The voxel-based space sandbox game, ScrumbleShip by Indie developer Dirkson is currently under development for Linux, Mac OS X, and Windows.
The realistic replay baseball simulation Out of the Park Baseball by OOTP Developments is currently available for Linux, Mac OS X, and Windows, for single player and multiplayer online leagues.
Grappling Hook, a first-shooter like puzzle game.
The German indie-studio Pixel Maniacs has released both of their games, ChromaGun and Can't Drive This for Linux.
In the Walking Simulator space, Dan Ruscoe's Dark Hill Museum of Death is available for Linux.

Game porters

Independent companies have also taken on the task of porting prominent Windows games to Linux. Loki Software was the first such company, and between 1998 and 2002 ported ', Descent³, Eric's Ultimate Solitaire, Heavy Gear II,
', Heretic II, Heroes of Might and Magic III, ', ', Postal, Railroad Tycoon II, Quake III Arena, Rune, Sid Meier's Alpha Centauri, Sim City 3000, Soldier of Fortune, Tribes 2, and MindRover to Linux.
Tribsoft created a Linux version of Jagged Alliance 2 by Sir-Tech Canada before shutting down in 2002. Linux Game Publishing was founded in 2001 in response to the impending demise of Loki, and has brought Creatures: Internet Edition, Candy Cruncher, ', NingPo MahJong, Hyperspace Delivery Boy!, Software Tycoon, Postal²: Share The Pain, Soul Ride, ', Gorky 17, Cold War, ', Ballistics, ', Jets'n'Guns, Sacred: Gold, Shadowgrounds, and Shadowgrounds Survivor to Linux. Some of these games were ported for them by Gordon.
LGP-associated but freelance consultant Frank C. Earl is porting the game Caster to Linux and has released the first episode and also developed the Linux version of Cortex Command being included in the second Humble Indie Bundle. He is also working towards other porting projects such as the entire Myth series. He is largely taking recommendations and he comments as part of the Phoronix community. has ported beta releases for ' and Devastation, versions of America's Army, and the titles Prey, Aquaria, Braid, Hammerfight and Cogs.
The German publisher RuneSoft was founded in 2000. They ported the games Northland,
', Airline Tycoon Deluxe, Ankh, ', Barkanoid 2, and Jack Keane to Linux, as well as porting Knights and Merchants: The Shattered Kingdom and Software Tycoon, for Linux Game Publishing. Hyperion Entertainment ported games to several systems, they have ported ' and SiN to Linux, as well as porting Gorky 17 for Linux Game Publishing. Wyrmkeep Entertainment has brought the games The Labyrinth of Time and ' to Linux. Alternative Games brought Trine and Shadowgrounds, and Shadowgrounds Survivor for Linux Game Publishing.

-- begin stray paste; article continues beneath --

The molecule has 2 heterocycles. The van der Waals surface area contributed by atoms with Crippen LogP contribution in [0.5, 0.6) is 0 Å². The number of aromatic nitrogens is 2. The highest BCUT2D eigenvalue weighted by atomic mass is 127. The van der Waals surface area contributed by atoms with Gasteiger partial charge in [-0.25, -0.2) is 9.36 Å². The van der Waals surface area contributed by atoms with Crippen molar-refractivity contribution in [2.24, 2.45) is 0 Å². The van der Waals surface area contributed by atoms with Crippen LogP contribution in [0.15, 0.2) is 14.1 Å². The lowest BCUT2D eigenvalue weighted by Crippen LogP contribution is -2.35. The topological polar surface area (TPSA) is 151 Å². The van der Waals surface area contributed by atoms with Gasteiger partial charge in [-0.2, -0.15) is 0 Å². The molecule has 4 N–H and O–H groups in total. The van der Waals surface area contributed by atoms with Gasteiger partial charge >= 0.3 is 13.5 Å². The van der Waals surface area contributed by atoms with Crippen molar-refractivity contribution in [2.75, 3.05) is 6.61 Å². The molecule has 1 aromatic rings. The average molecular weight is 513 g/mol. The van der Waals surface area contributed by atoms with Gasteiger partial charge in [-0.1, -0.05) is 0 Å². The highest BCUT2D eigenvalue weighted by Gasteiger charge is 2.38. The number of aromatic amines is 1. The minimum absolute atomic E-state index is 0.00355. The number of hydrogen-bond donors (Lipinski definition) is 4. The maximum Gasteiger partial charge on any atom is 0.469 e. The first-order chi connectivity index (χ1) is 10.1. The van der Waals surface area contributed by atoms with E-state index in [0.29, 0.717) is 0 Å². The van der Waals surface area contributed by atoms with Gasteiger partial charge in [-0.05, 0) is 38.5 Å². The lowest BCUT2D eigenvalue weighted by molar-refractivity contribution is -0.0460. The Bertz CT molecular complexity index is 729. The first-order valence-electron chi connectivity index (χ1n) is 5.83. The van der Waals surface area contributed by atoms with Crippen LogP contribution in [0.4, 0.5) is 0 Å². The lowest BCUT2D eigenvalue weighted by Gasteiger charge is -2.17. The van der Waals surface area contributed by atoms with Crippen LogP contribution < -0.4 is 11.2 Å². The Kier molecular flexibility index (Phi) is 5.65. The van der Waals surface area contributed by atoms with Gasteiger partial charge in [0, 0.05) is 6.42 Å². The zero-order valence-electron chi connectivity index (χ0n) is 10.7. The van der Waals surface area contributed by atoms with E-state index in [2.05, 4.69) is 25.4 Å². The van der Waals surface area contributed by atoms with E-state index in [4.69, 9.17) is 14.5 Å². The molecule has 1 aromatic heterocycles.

Aspyr Media released their first Linux port in June 2014, they claim they are porting to Linux due to Valve bringing out SteamOS. Aspyr Media later ported Borderlands 2 to Linux in September 2014.
Having ported games to Mac OS X since 1996, video game publisher Feral Interactive released
', its first game for Linux, in June 2014. Feral Interactive stated they port games to Linux thanks to SteamOS.

Other developers

Some id Software employees ported the Doom series, the Quake series, Return to Castle Wolfenstein, and '. Some games published by GarageGames which have Linux versions include Bridge Builder, Marble Blast Gold, Gish, Tribal Trouble, and '.
MP Entertainment released Hopkins FBI and Crack dot com released Abuse for Linux, becoming one of the first developers to release a native port. Inner Worlds, another early commercial Linux title, was released for and developed on Linux. Philos Laboratories released a Linux version of Theocracy on the retail disk. Absolutist has supported Linux for a number of years. GLAMUS GmbH released a Linux version of their game Mobility. Vicarious Visions ported the space-flight game Terminus to Linux.
Lava Lord Games released their game Astro Battle for Linux. Xatrix Entertainment released a Linux version of . BioWare released Neverwinter Nights for Linux. Croteam released the Serious Sam series, with the first game ported by Gordon and with the second self-ported. Gordon also ported Epic Games' shooter games Unreal Tournament 2003 and Unreal Tournament 2004.
Revolution System Games released their game through Steam only for Linux for a period of time after Mac or windows release.
On Lars Gustavsson, creative director at DICE, said to

Commercial games for non-x86 instruction sets

Some companies ported games to Linux running on instruction sets other than x86, such as Alpha, PowerPC, Sparc, MIPS or ARM. Loki Entertainment Software ported Civilization: Call to Power, Eric's Ultimate Solitaire, Heroes of Might and Magic III, Myth II: Soulblighter, Railroad Tycoon II Gold Edition and Sid Meier's Alpha Centauri with Alien Crossfire expansion pack to Linux PowerPC. They also ported Civilization: Call to Power, Eric's Ultimate Solitaire, Sid Meier's Alpha Centauri with Alien Crossfire expansion pack to Linux Alpha and Civilization: Call to Power, Eric's Ultimate Solitaire to Linux SPARC. Linux Game Publishing published Candy Cruncher, Majesty Gold, NingPo MahJong and Soul Ride to Linux PowerPC. They also ported Candy Cruncher, Soul Ride to Linux SPARC and Soul Ride to Linux Alpha. Illwinter Game Design ported Dominions: Priests, Prophets & Pretenders, Dominions II: The Ascension Wars and Dominions 3 to Linux PowerPC and Conquest of Elysium 3, Dominions 4: Thrones of Ascension to Raspberry Pi. Hyperion Entertainment ported Sin to Linux PowerPC published by Titan Computer and Gorky 17 to Linux PowerPC which later was published by LGP. Runesoft hired Gunnar von Boehn which ported Robin Hood – The Legend of Sherwood to Linux PowerPC. Later Runesoft ported Airline Tycoon Deluxe to Raspberry Pi was running Debian GNU/Linux.

Massively multiplayer online role-playing games

This is a selected list of MMORPGs that are native on Linux:

Libre gaming

Libre gaming is a form of Linux gaming that emphasizes libre software.